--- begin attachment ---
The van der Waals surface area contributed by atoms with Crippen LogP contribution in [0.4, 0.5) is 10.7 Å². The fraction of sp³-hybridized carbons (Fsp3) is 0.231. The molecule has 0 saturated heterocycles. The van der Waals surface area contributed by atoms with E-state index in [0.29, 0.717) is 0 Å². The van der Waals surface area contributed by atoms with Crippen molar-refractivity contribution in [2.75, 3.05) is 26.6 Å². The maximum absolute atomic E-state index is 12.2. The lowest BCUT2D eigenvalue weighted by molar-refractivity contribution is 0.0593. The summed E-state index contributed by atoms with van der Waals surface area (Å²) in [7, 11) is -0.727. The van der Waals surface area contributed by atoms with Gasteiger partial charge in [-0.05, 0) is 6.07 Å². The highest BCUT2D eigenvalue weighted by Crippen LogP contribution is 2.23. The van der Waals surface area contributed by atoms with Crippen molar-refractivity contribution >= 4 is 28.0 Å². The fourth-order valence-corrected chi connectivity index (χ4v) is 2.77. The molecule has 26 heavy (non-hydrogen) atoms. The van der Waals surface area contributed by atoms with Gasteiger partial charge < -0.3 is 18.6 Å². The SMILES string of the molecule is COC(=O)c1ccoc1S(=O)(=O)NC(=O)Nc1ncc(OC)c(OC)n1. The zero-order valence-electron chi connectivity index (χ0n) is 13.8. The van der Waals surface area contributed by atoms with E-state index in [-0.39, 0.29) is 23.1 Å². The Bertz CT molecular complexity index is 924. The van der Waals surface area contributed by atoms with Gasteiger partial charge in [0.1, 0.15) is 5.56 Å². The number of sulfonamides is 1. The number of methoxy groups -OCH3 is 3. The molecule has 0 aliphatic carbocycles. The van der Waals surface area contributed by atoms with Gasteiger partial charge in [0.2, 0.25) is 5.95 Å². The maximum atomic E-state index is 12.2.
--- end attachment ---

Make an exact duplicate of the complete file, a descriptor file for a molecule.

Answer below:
The van der Waals surface area contributed by atoms with Crippen LogP contribution in [0.4, 0.5) is 10.7 Å². The fraction of sp³-hybridized carbons (Fsp3) is 0.231. The molecule has 0 saturated heterocycles. The van der Waals surface area contributed by atoms with E-state index in [0.29, 0.717) is 0 Å². The van der Waals surface area contributed by atoms with Crippen molar-refractivity contribution in [2.75, 3.05) is 26.6 Å². The maximum absolute atomic E-state index is 12.2. The lowest BCUT2D eigenvalue weighted by molar-refractivity contribution is 0.0593. The summed E-state index contributed by atoms with van der Waals surface area (Å²) in [7, 11) is -0.727. The van der Waals surface area contributed by atoms with Gasteiger partial charge in [-0.05, 0) is 6.07 Å². The highest BCUT2D eigenvalue weighted by Crippen LogP contribution is 2.23. The van der Waals surface area contributed by atoms with Crippen molar-refractivity contribution >= 4 is 28.0 Å². The fourth-order valence-corrected chi connectivity index (χ4v) is 2.77. The molecule has 26 heavy (non-hydrogen) atoms. The van der Waals surface area contributed by atoms with Gasteiger partial charge < -0.3 is 18.6 Å². The SMILES string of the molecule is COC(=O)c1ccoc1S(=O)(=O)NC(=O)Nc1ncc(OC)c(OC)n1. The zero-order valence-electron chi connectivity index (χ0n) is 13.8. The van der Waals surface area contributed by atoms with E-state index in [-0.39, 0.29) is 23.1 Å². The Bertz CT molecular complexity index is 924. The van der Waals surface area contributed by atoms with Gasteiger partial charge in [0.1, 0.15) is 5.56 Å². The number of sulfonamides is 1. The number of methoxy groups -OCH3 is 3. The molecule has 0 aliphatic carbocycles. The van der Waals surface area contributed by atoms with Gasteiger partial charge in [0.2, 0.25) is 5.95 Å². The maximum atomic E-state index is 12.2.